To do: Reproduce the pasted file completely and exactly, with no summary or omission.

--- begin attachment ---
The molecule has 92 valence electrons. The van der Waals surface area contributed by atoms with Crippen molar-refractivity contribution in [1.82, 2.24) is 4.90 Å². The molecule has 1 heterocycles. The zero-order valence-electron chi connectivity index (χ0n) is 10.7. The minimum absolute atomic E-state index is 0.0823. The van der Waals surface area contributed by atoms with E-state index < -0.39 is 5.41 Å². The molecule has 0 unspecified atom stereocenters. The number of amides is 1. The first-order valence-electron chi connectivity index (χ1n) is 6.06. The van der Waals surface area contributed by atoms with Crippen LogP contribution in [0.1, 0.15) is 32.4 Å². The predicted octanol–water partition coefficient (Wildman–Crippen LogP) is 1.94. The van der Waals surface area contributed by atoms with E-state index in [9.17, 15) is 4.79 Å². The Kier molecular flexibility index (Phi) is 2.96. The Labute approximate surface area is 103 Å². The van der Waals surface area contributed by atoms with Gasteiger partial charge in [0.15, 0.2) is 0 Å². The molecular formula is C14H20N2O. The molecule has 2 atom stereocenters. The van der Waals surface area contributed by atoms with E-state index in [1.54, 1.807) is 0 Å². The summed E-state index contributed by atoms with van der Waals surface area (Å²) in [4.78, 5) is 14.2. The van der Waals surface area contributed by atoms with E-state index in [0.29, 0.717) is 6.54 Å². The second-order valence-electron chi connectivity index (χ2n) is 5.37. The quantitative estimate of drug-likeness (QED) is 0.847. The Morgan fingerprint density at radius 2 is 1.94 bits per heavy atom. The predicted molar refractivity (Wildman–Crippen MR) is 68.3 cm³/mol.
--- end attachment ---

The molecule has 92 valence electrons. The van der Waals surface area contributed by atoms with Crippen molar-refractivity contribution in [1.82, 2.24) is 4.90 Å². The molecule has 1 heterocycles. The zero-order valence-electron chi connectivity index (χ0n) is 10.7. The minimum absolute atomic E-state index is 0.0823. The van der Waals surface area contributed by atoms with E-state index < -0.39 is 5.41 Å². The molecule has 0 unspecified atom stereocenters. The number of amides is 1. The first-order valence-electron chi connectivity index (χ1n) is 6.06. The van der Waals surface area contributed by atoms with Crippen LogP contribution in [0.1, 0.15) is 32.4 Å². The predicted octanol–water partition coefficient (Wildman–Crippen LogP) is 1.94. The van der Waals surface area contributed by atoms with E-state index in [9.17, 15) is 4.79 Å². The Kier molecular flexibility index (Phi) is 2.96. The Labute approximate surface area is 103 Å². The van der Waals surface area contributed by atoms with Gasteiger partial charge in [0.15, 0.2) is 0 Å². The molecular formula is C14H20N2O. The molecule has 2 atom stereocenters. The van der Waals surface area contributed by atoms with E-state index in [1.54, 1.807) is 0 Å². The summed E-state index contributed by atoms with van der Waals surface area (Å²) in [4.78, 5) is 14.2. The van der Waals surface area contributed by atoms with E-state index in [0.29, 0.717) is 6.54 Å². The second-order valence-electron chi connectivity index (χ2n) is 5.37. The quantitative estimate of drug-likeness (QED) is 0.847. The Morgan fingerprint density at radius 2 is 1.94 bits per heavy atom. The predicted molar refractivity (Wildman–Crippen MR) is 68.3 cm³/mol.